I’m not a doctor, but I’ve watched lots of Grey’s Anatomy. Would you trust me to give you sound medical advice or write you a prescription? Probably not. But apparently some doctors think they’re qualified to give legal advice.
Maybe they binge-watched Law and Order or stayed at a Holiday Inn Express. I don’t know. But, sadly, people will rely on their bad legal advice – just because they’re doctors. And perhaps also because it’s what they want to hear.
I’ve written several articles about guns and marijuana, so my professional curiosity made me read this article. From the first sentence, I could tell it was heavily biased – marijuana is the Holy Grail, Hallelujah! That was fine – I personally don’t care about pot one way or the other. But it made me quickly scroll to the bottom to see who wrote the article… a medical marijuana doctor. Hmm.
The part of the article that made the hairs on my neck stand up was this:
Many people wanting medical marijuana avoid it because they fear they might not be able to own guns. This is not true. You can own guns and in fact have a concealed carry permit in Florida and have a medical marijuana card, no problem.
As an actual Florida lawyer who takes an avid interest in gun law, I can tell you that the last sentence is legally false.
I’ve written and presented about this over and over again, but people who have a vested interest in peddling pot keep telling the same lies to people who want to believe those lies.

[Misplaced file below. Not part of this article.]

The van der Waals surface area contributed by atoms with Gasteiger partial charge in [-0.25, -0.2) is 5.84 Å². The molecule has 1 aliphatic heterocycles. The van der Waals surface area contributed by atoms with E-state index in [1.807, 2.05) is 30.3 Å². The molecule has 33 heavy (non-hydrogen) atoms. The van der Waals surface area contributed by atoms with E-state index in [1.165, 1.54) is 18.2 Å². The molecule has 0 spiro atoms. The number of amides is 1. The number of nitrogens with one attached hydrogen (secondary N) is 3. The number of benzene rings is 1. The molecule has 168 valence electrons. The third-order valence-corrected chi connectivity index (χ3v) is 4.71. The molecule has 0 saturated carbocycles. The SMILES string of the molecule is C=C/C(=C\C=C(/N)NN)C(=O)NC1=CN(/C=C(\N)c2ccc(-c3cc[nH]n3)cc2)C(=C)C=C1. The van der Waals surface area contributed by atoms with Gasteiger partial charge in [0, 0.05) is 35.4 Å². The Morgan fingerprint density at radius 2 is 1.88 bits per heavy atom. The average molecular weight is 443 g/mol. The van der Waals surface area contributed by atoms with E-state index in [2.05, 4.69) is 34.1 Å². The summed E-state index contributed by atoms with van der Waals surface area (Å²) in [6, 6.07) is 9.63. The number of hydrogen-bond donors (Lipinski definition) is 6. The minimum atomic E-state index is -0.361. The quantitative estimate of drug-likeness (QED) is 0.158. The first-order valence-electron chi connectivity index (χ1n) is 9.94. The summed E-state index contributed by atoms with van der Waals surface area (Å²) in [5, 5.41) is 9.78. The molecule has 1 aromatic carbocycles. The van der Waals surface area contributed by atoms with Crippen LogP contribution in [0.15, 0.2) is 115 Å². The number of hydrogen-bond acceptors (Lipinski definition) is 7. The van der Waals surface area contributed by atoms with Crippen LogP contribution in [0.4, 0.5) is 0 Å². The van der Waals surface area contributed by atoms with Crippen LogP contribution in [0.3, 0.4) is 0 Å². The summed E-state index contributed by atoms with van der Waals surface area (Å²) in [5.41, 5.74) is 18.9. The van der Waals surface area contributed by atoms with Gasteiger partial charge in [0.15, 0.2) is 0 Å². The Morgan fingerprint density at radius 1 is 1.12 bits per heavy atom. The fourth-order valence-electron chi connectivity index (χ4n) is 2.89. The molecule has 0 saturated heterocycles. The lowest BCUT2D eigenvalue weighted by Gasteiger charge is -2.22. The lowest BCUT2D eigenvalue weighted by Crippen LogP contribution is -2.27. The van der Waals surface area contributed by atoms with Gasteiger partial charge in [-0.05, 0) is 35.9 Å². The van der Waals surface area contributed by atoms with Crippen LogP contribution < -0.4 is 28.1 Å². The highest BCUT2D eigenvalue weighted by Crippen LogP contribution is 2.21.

I’ll break it down very simply:
- Federal laws trump state laws when it comes to drugs. Under federal law, marijuana of any kind is a Schedule I drug – totally illegal. Florida and some other states have chosen to look the other way within their borders, but that doesn’t change the federal law.
- Federal laws trump state laws when it comes to guns. Under federal law (18 U.S.C. § 922(g)(3)), you cannot possess a gun if you are a user of an illegal drug (pot, heroin, meth, crack, etc.) – or an abuser or illegal user of a legal drug (taking your spouse’s prescription meds, abusing prescription opioids, etc.). A federally-licensed gun dealer makes you swear on a form that you don’t do any of that, and even private sellers cannot legally sell to anyone they suspect may fall into any of those or other prohibited categories. States can be more restrictive, but they can’t override the federal gun laws. You must comply with all the federal gun laws first, and then comply with the state gun laws.
- Florida’s concealed carry licensing statute specifically states in Fla. Stat. 790.06(2)(n) that you can’t get a concealed carry license if you’re prohibited from owning guns under any federal law. Logically, that would also mean that you cannot keep your concealed carry license and carry a gun (you could carry a concealed knife) – if you use medical or recreational pot.
Bottom line? If you choose to use medical or recreational marijuana, you’re prohibited from possessing guns under federal law. And having a concealed carry license for something you’re not allowed to have makes no sense.
Will you get caught? Who knows. We weigh that risk every time we choose to break any law. But keep in mind that the penalties are steep – they’re felonies. And yes, I realize that our own Dept. of Agriculture Commissioner is flagrantly breaking state and federal laws by telling medical marijuana users that they can have a concealed carry license. But that doesn’t make it legal.
Remember…when seeking medical advice, ask a doctor. When seeking legal advice, ask a lawyer. And also remember that Google is neither.